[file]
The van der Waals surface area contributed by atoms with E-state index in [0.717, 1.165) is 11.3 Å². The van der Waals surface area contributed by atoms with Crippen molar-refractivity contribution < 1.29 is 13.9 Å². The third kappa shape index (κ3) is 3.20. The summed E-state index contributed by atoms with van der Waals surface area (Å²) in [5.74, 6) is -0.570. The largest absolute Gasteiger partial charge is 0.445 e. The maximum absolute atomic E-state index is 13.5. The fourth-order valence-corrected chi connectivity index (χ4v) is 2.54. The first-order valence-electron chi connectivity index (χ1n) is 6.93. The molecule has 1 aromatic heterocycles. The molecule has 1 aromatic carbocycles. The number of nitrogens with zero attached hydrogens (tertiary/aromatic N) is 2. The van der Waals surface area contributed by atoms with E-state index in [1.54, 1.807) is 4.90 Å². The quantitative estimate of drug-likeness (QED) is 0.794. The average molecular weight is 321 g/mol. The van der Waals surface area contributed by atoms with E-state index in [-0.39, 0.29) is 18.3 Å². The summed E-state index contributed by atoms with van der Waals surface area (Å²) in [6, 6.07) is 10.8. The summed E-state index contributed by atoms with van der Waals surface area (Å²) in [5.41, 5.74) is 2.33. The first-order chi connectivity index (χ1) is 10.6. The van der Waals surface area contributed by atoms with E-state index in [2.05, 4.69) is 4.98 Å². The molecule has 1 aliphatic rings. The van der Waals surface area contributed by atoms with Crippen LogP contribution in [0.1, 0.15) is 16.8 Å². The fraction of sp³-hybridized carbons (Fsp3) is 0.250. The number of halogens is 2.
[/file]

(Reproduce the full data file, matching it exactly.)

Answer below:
The van der Waals surface area contributed by atoms with E-state index in [0.717, 1.165) is 11.3 Å². The van der Waals surface area contributed by atoms with Crippen molar-refractivity contribution < 1.29 is 13.9 Å². The third kappa shape index (κ3) is 3.20. The summed E-state index contributed by atoms with van der Waals surface area (Å²) in [5.74, 6) is -0.570. The largest absolute Gasteiger partial charge is 0.445 e. The maximum absolute atomic E-state index is 13.5. The fourth-order valence-corrected chi connectivity index (χ4v) is 2.54. The first-order valence-electron chi connectivity index (χ1n) is 6.93. The molecule has 1 aromatic heterocycles. The molecule has 1 aromatic carbocycles. The number of nitrogens with zero attached hydrogens (tertiary/aromatic N) is 2. The van der Waals surface area contributed by atoms with E-state index in [1.54, 1.807) is 4.90 Å². The quantitative estimate of drug-likeness (QED) is 0.794. The average molecular weight is 321 g/mol. The van der Waals surface area contributed by atoms with E-state index in [-0.39, 0.29) is 18.3 Å². The summed E-state index contributed by atoms with van der Waals surface area (Å²) in [6, 6.07) is 10.8. The summed E-state index contributed by atoms with van der Waals surface area (Å²) in [5.41, 5.74) is 2.33. The first-order chi connectivity index (χ1) is 10.6. The van der Waals surface area contributed by atoms with E-state index in [2.05, 4.69) is 4.98 Å². The molecule has 1 aliphatic rings. The van der Waals surface area contributed by atoms with Crippen LogP contribution in [0.1, 0.15) is 16.8 Å². The fraction of sp³-hybridized carbons (Fsp3) is 0.250. The number of halogens is 2.